A comparison of the two processes illustrated above demonstrates that the process disclosed in the copending application replaces the need for electroless plating with a direct electroplating step thereby eliminating the need for a costly electroless metal plating solution that may be subject to stability and disposal problems. The elimination of the electroless plating step is accomplished without an increase in the total number of steps required for metal deposition. Further, the process of the invention was found to be unaffected by conventional processing chemicals used for metal plating of plastics and formation of printed circuit boards.

In the process of the copending application illustrated above, contact of the catalytic metal on the surface of the nonconductor with a sulfide treatment solution (Step 7) results in the formation of a metal sulfide conversion coating of the catalytic metal (the catalytic metal sulfide). The sulfide solution may be a simple aqueous solution of a water soluble alkali or alkaline earth metal sulfide or a solution of a covalently bonded sulfide such as a thiocarbonate or a dithiodiglycolate. In accordance with the invention of the copending application, the catalytic metal sulfide formed by treatment with the sulfide solution is a suitable conversion coating for direct electroplating.

For the formation of printed circuit boards using the process of the copending application, it is preferred that an etching step be used subsequent to formation of the catalytic metal sulfide film over the surface of the nonconductor (Step 7B above). This etching step may use the same etchants as used in the conventional process to clean copper cladding (Step 3A above). It is preferred that the etching step be deferred to a point subsequent to the step of formation of the catalytic metal sulfide conversion coating so that the etchant may remove sulfide residues on the surface of the copper cladding. It is an advantage of the process that the catalytic metal sulfide conversion coating over the nonconductive surface is essentially unaffected by the step of etching the copper cladding. It is a further advantage that any residues deleterious to copper-copper bonding left on the copper by a photoresist used in the manufacture of printed circuit boards may be readily removed by a more aggressive etchant than was possible in a conventional plating line where the electroless copper is only about 100 microinches thick over the hole wall.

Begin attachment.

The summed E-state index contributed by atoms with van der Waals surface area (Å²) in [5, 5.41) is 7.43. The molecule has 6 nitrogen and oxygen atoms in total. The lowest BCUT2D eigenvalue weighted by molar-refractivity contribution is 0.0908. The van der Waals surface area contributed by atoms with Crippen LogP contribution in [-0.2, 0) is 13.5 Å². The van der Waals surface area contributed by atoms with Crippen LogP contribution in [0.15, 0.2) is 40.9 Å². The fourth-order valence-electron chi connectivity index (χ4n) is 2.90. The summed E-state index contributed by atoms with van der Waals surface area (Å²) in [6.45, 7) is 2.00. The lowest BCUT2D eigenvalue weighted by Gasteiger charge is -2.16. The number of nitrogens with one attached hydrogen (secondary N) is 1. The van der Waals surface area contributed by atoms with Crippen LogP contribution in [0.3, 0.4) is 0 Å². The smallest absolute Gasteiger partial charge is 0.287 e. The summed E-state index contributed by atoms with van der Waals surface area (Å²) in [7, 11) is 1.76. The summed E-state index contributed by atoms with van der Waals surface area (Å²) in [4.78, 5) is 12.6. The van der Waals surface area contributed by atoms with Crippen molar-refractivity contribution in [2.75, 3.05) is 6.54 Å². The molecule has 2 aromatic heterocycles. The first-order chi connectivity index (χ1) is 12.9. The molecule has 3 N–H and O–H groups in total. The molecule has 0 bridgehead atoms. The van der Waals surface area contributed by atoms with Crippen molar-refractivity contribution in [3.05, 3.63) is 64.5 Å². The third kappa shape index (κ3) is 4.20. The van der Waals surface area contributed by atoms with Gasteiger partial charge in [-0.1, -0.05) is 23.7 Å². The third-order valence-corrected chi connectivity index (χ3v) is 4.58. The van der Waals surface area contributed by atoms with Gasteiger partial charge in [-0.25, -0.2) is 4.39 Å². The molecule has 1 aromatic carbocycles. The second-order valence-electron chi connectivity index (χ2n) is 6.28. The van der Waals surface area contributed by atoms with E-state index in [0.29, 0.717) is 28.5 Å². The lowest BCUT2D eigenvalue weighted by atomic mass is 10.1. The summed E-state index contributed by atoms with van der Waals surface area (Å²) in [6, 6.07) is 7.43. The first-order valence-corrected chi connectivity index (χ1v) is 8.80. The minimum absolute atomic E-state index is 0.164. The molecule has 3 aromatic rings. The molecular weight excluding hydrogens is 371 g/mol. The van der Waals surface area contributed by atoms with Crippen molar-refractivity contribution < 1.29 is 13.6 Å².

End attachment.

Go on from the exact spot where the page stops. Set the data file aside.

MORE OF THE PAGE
The final step in the process of the copending application comprised electroplating of the thin catalytic metal sulfide conversion coating. This was accomplished using standard electroplating procedures. The procedures of the above referenced U.K. Patent are suitable for electroplating the sulfide coating described therein.

SUMMARY OF THE INVENTION

The copending patent application was directed to a process that permitted direct plating over a nonconductor coated with a sulfide conversion coating where the nonconductor was adjacent to conductive surfaces. The requirement for conductive surfaces was based upon the recognition that the electrolytic deposit grew from the conductive surface and spread over the surface of the nonconductor. It was believed that the growth of the electrolytic deposit was too slow to commercially permit plating over significant distances and that the slow growth resulted in electrodeposited coatings of uneven thickness with thicker deposits obtained immediately adjacent to the conducive surface and thinner deposits obtained in areas most remote from the conductive surfaces.